Vt. First Responders Urge Drivers to 'Move Over' - NECN


The latest news from around the state

Vt. First Responders Urge Drivers to 'Move Over'



    Troopers Tell Vermont Drivers to Move Over

    A special patrol in Vermont Friday encouraged drivers to shift lanes to give emergency vehicles more room to work.

    (Published Friday, May 25, 2018)

    A new public safety push is underway in Vermont after first responders expressed concerns that drivers aren't giving them enough room on the road to do their jobs safely.

    Vermont State Police, the Vermont Department of Motor Vehicles and the Vermont Governor's Highway Safety Program have teamed up to spread the word about the state's existing "move over" law, including through targeted patrols.

    The education campaign comes at the traditional start of the busy summer driving season.

    "We want to avoid a tragedy," said Bill Jenkins of the Vermont Governor's Highway Safety Program. "And it only takes a split second to ruin the weekend — ruin their life."

    Aerial Footage Shows Devastating Flooding in N.C.

    [NATL] Aerial Footage Shows Devastating Flooding in N.C.

    Aerial footage shows the extent of flooding from Hurricane Florence in Lumberton, N.C. The flooding has caused the shutdown of part of Interstate 95.

    (Published Tuesday, Sept. 18, 2018)

    Friday, necn rode along with Trooper Charles Gardner of the Vermont State Police as he patrolled Interstate 91, looking to stamp out a big source of worry for first responders.

    "It's a safety hazard," Gardner said of drivers who fail to move over.

    The trooper showed the news station how, despite laws requiring it, some drivers just don't change lanes to the left when passing an emergency vehicle parked on the right shoulder.

    It happened four times in the five minutes the necn news crew was at another trooper's traffic stop.

    Gardner pursued and stopped a driver from Massachusetts, who told the trooper she simply didn't know about the rule.

    "You're supposed to move over on the approach of all emergency vehicles," Gardner told the driver.

    Drivers who fail to move over may get cash fines and points on their license for failing to move over.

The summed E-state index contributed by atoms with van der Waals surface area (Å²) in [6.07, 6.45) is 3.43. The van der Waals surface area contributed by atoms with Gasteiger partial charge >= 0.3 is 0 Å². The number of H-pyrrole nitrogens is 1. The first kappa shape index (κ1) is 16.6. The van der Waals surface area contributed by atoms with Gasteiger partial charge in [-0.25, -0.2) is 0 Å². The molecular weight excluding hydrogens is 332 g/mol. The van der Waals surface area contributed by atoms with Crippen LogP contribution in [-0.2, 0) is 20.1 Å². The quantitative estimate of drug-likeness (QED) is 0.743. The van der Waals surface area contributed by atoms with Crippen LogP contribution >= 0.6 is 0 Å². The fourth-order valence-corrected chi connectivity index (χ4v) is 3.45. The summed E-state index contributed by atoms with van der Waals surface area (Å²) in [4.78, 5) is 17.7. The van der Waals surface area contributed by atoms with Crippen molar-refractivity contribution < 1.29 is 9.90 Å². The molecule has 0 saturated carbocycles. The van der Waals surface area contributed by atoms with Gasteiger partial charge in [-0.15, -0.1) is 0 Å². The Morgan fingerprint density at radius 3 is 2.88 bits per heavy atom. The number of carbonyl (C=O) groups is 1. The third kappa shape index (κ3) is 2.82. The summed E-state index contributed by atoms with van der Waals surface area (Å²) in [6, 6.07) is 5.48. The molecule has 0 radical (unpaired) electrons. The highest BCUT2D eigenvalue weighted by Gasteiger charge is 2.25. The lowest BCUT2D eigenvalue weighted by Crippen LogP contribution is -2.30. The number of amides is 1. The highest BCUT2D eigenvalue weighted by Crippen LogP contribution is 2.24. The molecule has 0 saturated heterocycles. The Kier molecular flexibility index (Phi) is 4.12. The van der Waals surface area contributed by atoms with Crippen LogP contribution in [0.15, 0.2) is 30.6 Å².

"It's dangerous," said Vermont State Police Capt. Mike Manley. "Throughout the United States every year, there's police officers, firefighters, EMS, highway workers, tow truck drivers — there's accidents every year. People are getting hurt."

    "It has a lot to do, maybe, with distracted driving," added Lt. Bob Giolito of the Vermont Department of Motor Vehicles. "Cellphones are a big thing — texting and driving."

    First responders like Trooper Gardner are grateful for the majority of drivers who do move over properly.

    That driver from Massachusetts who didn't shift lanes got just a written warning, promising Gardner that she'll be sure to move over next time.

    "Drive safe," he told the driver before she pulled away and continued her journey.

    Student Golfer Found Stabbed to Death; Homeless Man Arrested

    [NATL] Student Golfer Found Stabbed to Death; Homeless Man Arrested
    Accomplished amateur golfer Celia Barquin Arozamena’s body was found in a pond on a golf course in Ames, Iowa, on Monday. A homeless man, 22-year-old Collin Richards, was charged with first-degree murder in the killing.
    (Published Tuesday, Sept. 18, 2018)

    Manley acknowledged that drivers cannot always move over. Sometimes, there's someone in the lane to the left of you. In those cases, police want you to at least slow down and do whatever you can to make the situation as safe as possible for everyone.

    Get the latest from necn anywhere, anytime

    • Download the App

      Available for IOS and Android